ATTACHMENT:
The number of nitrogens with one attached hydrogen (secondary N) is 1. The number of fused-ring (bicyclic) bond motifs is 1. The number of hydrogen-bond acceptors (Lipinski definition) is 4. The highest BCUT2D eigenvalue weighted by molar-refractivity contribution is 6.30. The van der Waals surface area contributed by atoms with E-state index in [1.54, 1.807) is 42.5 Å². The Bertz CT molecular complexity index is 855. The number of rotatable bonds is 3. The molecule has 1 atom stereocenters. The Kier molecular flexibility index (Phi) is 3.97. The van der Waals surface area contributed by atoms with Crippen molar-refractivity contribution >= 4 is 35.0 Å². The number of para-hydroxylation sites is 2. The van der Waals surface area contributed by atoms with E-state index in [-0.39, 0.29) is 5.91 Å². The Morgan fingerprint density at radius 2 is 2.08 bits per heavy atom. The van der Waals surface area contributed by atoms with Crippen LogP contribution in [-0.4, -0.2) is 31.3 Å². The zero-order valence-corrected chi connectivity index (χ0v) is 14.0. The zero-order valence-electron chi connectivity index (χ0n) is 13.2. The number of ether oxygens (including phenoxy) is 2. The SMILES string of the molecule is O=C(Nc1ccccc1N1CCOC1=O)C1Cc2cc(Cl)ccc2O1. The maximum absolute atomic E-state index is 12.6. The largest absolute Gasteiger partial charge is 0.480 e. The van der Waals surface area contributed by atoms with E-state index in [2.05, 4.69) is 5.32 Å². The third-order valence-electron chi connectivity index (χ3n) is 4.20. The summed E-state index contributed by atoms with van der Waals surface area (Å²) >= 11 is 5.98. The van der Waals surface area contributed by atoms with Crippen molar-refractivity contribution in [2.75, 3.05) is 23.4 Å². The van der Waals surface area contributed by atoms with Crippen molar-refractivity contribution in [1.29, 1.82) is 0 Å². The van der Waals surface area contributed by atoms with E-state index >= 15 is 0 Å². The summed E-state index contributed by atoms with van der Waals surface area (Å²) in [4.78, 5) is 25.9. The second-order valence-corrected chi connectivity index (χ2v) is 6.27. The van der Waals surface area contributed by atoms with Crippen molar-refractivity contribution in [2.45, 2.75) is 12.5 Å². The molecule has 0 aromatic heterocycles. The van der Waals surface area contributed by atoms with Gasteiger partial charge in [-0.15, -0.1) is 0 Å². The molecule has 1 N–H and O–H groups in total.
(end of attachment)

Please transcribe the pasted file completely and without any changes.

The number of nitrogens with one attached hydrogen (secondary N) is 1. The number of fused-ring (bicyclic) bond motifs is 1. The number of hydrogen-bond acceptors (Lipinski definition) is 4. The highest BCUT2D eigenvalue weighted by molar-refractivity contribution is 6.30. The van der Waals surface area contributed by atoms with E-state index in [1.54, 1.807) is 42.5 Å². The Bertz CT molecular complexity index is 855. The number of rotatable bonds is 3. The molecule has 1 atom stereocenters. The Kier molecular flexibility index (Phi) is 3.97. The van der Waals surface area contributed by atoms with Crippen molar-refractivity contribution >= 4 is 35.0 Å². The number of para-hydroxylation sites is 2. The van der Waals surface area contributed by atoms with E-state index in [-0.39, 0.29) is 5.91 Å². The Morgan fingerprint density at radius 2 is 2.08 bits per heavy atom. The van der Waals surface area contributed by atoms with Crippen LogP contribution in [-0.4, -0.2) is 31.3 Å². The zero-order valence-corrected chi connectivity index (χ0v) is 14.0. The zero-order valence-electron chi connectivity index (χ0n) is 13.2. The number of ether oxygens (including phenoxy) is 2. The SMILES string of the molecule is O=C(Nc1ccccc1N1CCOC1=O)C1Cc2cc(Cl)ccc2O1. The maximum absolute atomic E-state index is 12.6. The largest absolute Gasteiger partial charge is 0.480 e. The van der Waals surface area contributed by atoms with E-state index in [2.05, 4.69) is 5.32 Å². The third-order valence-electron chi connectivity index (χ3n) is 4.20. The summed E-state index contributed by atoms with van der Waals surface area (Å²) >= 11 is 5.98. The van der Waals surface area contributed by atoms with Crippen molar-refractivity contribution in [2.75, 3.05) is 23.4 Å². The van der Waals surface area contributed by atoms with Crippen molar-refractivity contribution in [1.29, 1.82) is 0 Å². The van der Waals surface area contributed by atoms with E-state index >= 15 is 0 Å². The summed E-state index contributed by atoms with van der Waals surface area (Å²) in [4.78, 5) is 25.9. The second-order valence-corrected chi connectivity index (χ2v) is 6.27. The van der Waals surface area contributed by atoms with Crippen molar-refractivity contribution in [2.45, 2.75) is 12.5 Å². The molecule has 0 aromatic heterocycles. The van der Waals surface area contributed by atoms with Gasteiger partial charge in [-0.15, -0.1) is 0 Å². The molecule has 1 N–H and O–H groups in total.